What would you consider to be your least favorite part of the entire growing process?

Darryl: TRIM JAIL! [laughs] it's awful.

What differences do you see when growing with clean high quality products vs the alternative?

Andrew: I never burn my plants.

If I do get deficiencies, or too much of something going on, a good quality product never overloads my plant and I'm never seeing burnt tips ...

I especially see a difference in size, speed, and trichome production.

Do you feel nutrients and mediums play a big role in the safe consumption, taste and overall quality. And what other factors do you know contribute in a positive way?

Andrew: That's a loaded question [laughs]

The reality of safety and quality is very interesting because of Health Canada standards. The idea that you could get close to anything that could make you sick is very small. In the unregulated market though, it's very easy to let standards go and have an unclean environment. When you're inhaling things it's very dangerous , a lot of people hate irradiation, and I'm not a fan of irradiated cannabis but it makes sure that you're not inhaling live mold.

What are the biggest challenges you've faced as a consultant since legalization?

People will do everything to grow great cannabis and then not listen to you about the drying and curing.

"I've been to over 50 LPs, and they grow great cannabis, but a bunch of them take you into these gas chambers and explain that they dry 50/45 or 80/50 and then put it into a bag and never burp it [cringes and laughs] and I want to shout: you did this 16 week grow process to what? just murder your product?"
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What's the one tip you would give a home grower just starting out?

Andrew: If you buy shitty equipment you're going to replace shitty equipment.

What's one thing you would want the consumer to know about the growing process and why?

Andrew: I think there should just be more clarity about the products you buy, from harvest date to package date, those two simple things would give the customer so much clarity. We put it on every single wine bottle but all I wanna know really when it comes to cannabis is how you dried and cured it.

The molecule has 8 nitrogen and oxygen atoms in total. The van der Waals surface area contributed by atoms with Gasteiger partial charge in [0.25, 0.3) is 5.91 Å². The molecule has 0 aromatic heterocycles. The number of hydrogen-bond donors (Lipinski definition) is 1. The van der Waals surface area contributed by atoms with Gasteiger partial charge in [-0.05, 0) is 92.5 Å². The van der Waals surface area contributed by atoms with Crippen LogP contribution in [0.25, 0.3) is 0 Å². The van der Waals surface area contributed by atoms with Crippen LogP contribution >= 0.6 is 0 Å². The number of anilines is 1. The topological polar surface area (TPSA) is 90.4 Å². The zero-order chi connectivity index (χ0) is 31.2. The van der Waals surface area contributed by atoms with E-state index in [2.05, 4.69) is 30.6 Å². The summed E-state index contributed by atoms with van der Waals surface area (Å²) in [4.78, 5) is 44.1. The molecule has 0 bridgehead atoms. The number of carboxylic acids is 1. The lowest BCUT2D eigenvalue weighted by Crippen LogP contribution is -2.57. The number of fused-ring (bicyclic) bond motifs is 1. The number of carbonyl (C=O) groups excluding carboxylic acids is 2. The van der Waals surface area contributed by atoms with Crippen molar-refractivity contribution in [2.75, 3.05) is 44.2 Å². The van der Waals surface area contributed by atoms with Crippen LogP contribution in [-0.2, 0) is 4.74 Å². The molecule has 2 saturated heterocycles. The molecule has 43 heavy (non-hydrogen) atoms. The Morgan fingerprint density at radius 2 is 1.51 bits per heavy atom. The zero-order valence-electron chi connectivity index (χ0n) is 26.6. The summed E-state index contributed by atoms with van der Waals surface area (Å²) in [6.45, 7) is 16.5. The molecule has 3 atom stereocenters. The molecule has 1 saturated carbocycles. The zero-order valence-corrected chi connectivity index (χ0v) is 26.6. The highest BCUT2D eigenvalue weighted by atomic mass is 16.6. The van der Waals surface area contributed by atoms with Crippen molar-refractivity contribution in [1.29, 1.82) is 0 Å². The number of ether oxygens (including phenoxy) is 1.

Without NPK in any soil, natural or artificial nutrients you wouldn't produce as good of a crop... regardless of whatever you're growing. Nutrients are crucial, that's why a lot of people make their own amendments/ fermented teas/ earth worm castings. If they weren't adding these to the soil, then the plants would really suffer and you would see the deficiencies right away

What's a myth you would like to debunk ??

Andrew: There's no such thing as an indica or sativa edible because when you eat food, your stomach acid tends to kill it. If we're talking about an infused gummy, an indica gummy wouldn't have anywhere near as many terps as a glass of orange juice would. Yes it might modulate your mood because it's delicious but it doesn't dictate a super stoned feeling or energized feeling.

In years to come, what would you like to be recognized for within the growing community?

Andrew: I would like to be the poster guy, a huge advocate and one of the most recognized faces in the world for the normalization of cannabis on a global scale.

Not only have I written tv shows that I plan on getting financed and distributed internationally, but I also have great hopes to found international businesses that will help grow the normalization, safe and social consumption of cannabis internationally as well.

Who is someone you look up to in the Cannabis industry and why?


  • Chef Manuel Mendoza: he works diligently and tirelessly in silence to change the perception of cannabis, and oppressed communities. I greatly admire him
  • Remo, I've enjoyed every moment of sitting and hanging with him, listening to his stories. He's overcome a lot of obstacles to get where is and I look up to him for that.
Nourish your passion

Andrew's recommendations